*Andy Vance is an agricultural journalist, public speaker, commentator and entrepreneur who most recently led the broadcast team at Agri Broadcast Network and is an active member of the National Association of Farm Broadcasting. Vance grew up on a farm in Hillsboro, Ohio, and raises registered Shorthorn cattle and breeding stock. Vance's web site, "The Angle," is andyvance.com. He can be contacted at [email protected]
AS a writer, I am continually reminded of two things: first, that words have tremendous meaning, and second, that most of us take that simple fact for granted, especially in terms of agricultural production practices and the non-farming public.
What has me specifically concerned on the subject is the debate over gestation stalls on hog farms. Now, I fear that we will also lose the battle over farrowing stalls before it even starts.
I have long pondered how much of a stretch it is for animal rights groups like The Humane Society of the United States and Mercy for Animals to move from simply condemning gestation stalls to advocating for a ban on any non-group housing system. Last week, I think I saw the first glimpses of that transition happening.
Compassion Over Killing (COK), one of the more radical groups in the animal rights movement, released a video last week documenting what it called "the day-to-day miseries forced upon thousands of female pigs" at an Iowa "pig breeding factory farm."
In the video, which depicts a variety of real and perceived ills, the narrator bemoans the problems inherent with gestation stalls before moving to the concept of farrowing stalls, roughly equating the evils of the two while glossing over the differences between their uses in sound animal husbandry.
Feedstuffs shared this note of clarification on its Facebook page:
"Remember, there is a difference between farrowing stalls and gestation stalls. Sows are in gestation stalls for their 15 weeks of pregnancy and then moved to farrowing stalls. Sows are pregnant for 114 days -- three months, three weeks and three days (one of the least variable pregnancy lengths in domestic livestock). Sows are moved to the specialized farrowing room during their last week of pregnancy to give birth and nurse their piglets. The time they are in the farrowing stall is typically 21-28 days."
That comment also spurred my thinking. How many of us in agriculture use these terms interchangeably?
Obviously, this question is somewhat rhetorical, but I know it happens, and I'm guessing the average consumer doesn't know the difference between a gestation enclosure and a farrowing stall. The concepts are similar enough that if one is "inherently evil" (as suggested by the animal rights lobby), the other must be bad by sheer extension of the argument.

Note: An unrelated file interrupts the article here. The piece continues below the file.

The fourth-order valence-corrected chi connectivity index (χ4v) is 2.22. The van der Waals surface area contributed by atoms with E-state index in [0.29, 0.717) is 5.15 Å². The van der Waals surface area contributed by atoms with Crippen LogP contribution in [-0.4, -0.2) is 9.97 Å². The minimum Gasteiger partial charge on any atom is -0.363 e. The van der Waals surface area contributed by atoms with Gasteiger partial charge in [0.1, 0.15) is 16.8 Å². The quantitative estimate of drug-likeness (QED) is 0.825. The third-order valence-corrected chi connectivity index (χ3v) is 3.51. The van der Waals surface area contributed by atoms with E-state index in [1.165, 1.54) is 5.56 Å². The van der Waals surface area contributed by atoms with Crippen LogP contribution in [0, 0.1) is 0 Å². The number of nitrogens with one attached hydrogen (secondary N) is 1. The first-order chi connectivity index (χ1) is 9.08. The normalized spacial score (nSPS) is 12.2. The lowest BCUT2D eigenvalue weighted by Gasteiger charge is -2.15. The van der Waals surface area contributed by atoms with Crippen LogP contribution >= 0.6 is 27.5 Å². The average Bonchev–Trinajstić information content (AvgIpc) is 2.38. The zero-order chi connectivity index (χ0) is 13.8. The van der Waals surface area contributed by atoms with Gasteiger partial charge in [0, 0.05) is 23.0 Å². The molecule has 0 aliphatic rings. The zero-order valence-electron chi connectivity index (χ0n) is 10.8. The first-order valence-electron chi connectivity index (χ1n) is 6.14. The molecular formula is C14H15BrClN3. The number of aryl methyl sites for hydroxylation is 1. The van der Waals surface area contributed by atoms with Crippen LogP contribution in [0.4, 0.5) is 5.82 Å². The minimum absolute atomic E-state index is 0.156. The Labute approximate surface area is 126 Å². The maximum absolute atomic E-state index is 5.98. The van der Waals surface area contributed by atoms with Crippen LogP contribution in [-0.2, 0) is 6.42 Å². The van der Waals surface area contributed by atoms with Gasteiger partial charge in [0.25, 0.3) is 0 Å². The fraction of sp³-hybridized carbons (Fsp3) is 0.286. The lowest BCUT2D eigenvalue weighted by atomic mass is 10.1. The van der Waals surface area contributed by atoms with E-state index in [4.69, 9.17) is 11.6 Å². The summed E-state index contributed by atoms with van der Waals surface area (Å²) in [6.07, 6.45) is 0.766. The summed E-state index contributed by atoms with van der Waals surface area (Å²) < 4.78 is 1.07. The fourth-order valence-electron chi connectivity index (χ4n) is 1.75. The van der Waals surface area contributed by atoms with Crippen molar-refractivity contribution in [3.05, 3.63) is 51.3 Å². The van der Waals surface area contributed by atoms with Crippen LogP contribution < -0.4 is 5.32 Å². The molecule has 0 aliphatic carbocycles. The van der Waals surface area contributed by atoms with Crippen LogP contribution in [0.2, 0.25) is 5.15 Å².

The second thing I was given to considering while viewing the COK video is my ongoing challenge to food animal producers: YouTube-proof your farm! I can't say this emphatically enough.
The COK video was not the most damning such video I've ever seen; I just haven't seen much coverage, which is great in one sense.
The reality, however, is that we each need to start with two basic shifts in our paradigm.
First, we have to start thinking with a food-centered mindset rather than a production-oriented focus. Second, we have to think of all of our production and handling practices through the lens of YouTube. How would it look if your farm were on YouTube at any given moment in time?
As I posed it to a group of Wisconsin beef producers last week: Would you want to invite five non-farm friends over to watch you process calves this spring? How would you feel if those non-farm friends were standing alongside you while you banded and tagged calves? Would you be comfortable, or would it make you a little nervous?
If the latter is true, you need to rethink what you're doing and how you are doing it on your farm.
I'll agree that the very talented undercover workers hired by animal activist groups can make almost anything look bad on YouTube, and the (relative) mildness of this latest video is evidence that not every undercover video is going to put someone out of business.
Still, the fact that another animal rights activist got a job on a farm and walked away with anti-meat footage is proof positive that we are not yet doing a good enough job of changing the way we think in this business.
As many of us discussed last week, McDonald's is the latest of the major food chains to force changes in how its suppliers produce food. The power of the purse may be more powerful than mere philosophy, but I think we all know change is, and has been, afoot in our profession.
The question is whether we are ahead of the curve or 20 years behind the times.